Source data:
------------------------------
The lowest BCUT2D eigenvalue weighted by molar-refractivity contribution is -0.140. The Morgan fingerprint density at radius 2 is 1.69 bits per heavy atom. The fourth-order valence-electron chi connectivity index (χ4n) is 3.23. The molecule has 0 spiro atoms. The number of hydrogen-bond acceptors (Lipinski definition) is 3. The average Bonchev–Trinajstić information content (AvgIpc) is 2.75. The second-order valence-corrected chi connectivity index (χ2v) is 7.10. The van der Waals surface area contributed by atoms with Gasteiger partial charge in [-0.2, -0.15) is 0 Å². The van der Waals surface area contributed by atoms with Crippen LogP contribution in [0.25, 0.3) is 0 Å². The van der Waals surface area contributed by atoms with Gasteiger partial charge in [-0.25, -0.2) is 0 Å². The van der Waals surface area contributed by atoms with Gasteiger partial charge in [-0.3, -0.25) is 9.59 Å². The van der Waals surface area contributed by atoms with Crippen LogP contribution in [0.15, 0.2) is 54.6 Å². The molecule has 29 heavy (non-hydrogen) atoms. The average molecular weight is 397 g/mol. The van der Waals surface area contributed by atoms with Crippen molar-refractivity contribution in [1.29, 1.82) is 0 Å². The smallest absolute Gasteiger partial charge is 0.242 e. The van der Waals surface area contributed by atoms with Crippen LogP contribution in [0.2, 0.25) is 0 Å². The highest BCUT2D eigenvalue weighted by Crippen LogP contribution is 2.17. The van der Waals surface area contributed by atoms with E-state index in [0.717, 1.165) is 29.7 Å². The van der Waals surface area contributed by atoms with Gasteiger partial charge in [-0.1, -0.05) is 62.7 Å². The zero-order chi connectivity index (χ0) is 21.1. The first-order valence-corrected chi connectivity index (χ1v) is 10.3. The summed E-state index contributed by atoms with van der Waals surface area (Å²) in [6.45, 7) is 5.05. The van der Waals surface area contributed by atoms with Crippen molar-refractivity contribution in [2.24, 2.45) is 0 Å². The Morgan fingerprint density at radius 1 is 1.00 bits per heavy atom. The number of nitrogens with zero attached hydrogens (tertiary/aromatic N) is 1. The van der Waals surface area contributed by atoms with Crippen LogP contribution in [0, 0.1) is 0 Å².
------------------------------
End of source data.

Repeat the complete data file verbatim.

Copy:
The lowest BCUT2D eigenvalue weighted by molar-refractivity contribution is -0.140. The Morgan fingerprint density at radius 2 is 1.69 bits per heavy atom. The fourth-order valence-electron chi connectivity index (χ4n) is 3.23. The molecule has 0 spiro atoms. The number of hydrogen-bond acceptors (Lipinski definition) is 3. The average Bonchev–Trinajstić information content (AvgIpc) is 2.75. The second-order valence-corrected chi connectivity index (χ2v) is 7.10. The van der Waals surface area contributed by atoms with Gasteiger partial charge in [-0.2, -0.15) is 0 Å². The van der Waals surface area contributed by atoms with Crippen LogP contribution in [0.25, 0.3) is 0 Å². The van der Waals surface area contributed by atoms with Gasteiger partial charge in [-0.25, -0.2) is 0 Å². The van der Waals surface area contributed by atoms with Gasteiger partial charge in [-0.3, -0.25) is 9.59 Å². The van der Waals surface area contributed by atoms with Crippen LogP contribution in [0.15, 0.2) is 54.6 Å². The molecule has 29 heavy (non-hydrogen) atoms. The average molecular weight is 397 g/mol. The van der Waals surface area contributed by atoms with Crippen molar-refractivity contribution in [1.29, 1.82) is 0 Å². The smallest absolute Gasteiger partial charge is 0.242 e. The van der Waals surface area contributed by atoms with Crippen LogP contribution in [0.2, 0.25) is 0 Å². The highest BCUT2D eigenvalue weighted by Crippen LogP contribution is 2.17. The van der Waals surface area contributed by atoms with E-state index in [0.717, 1.165) is 29.7 Å². The van der Waals surface area contributed by atoms with Gasteiger partial charge in [-0.1, -0.05) is 62.7 Å². The zero-order chi connectivity index (χ0) is 21.1. The first-order valence-corrected chi connectivity index (χ1v) is 10.3. The summed E-state index contributed by atoms with van der Waals surface area (Å²) in [6.45, 7) is 5.05. The van der Waals surface area contributed by atoms with Crippen molar-refractivity contribution in [2.24, 2.45) is 0 Å². The Morgan fingerprint density at radius 1 is 1.00 bits per heavy atom. The number of nitrogens with zero attached hydrogens (tertiary/aromatic N) is 1. The van der Waals surface area contributed by atoms with Crippen LogP contribution in [0, 0.1) is 0 Å².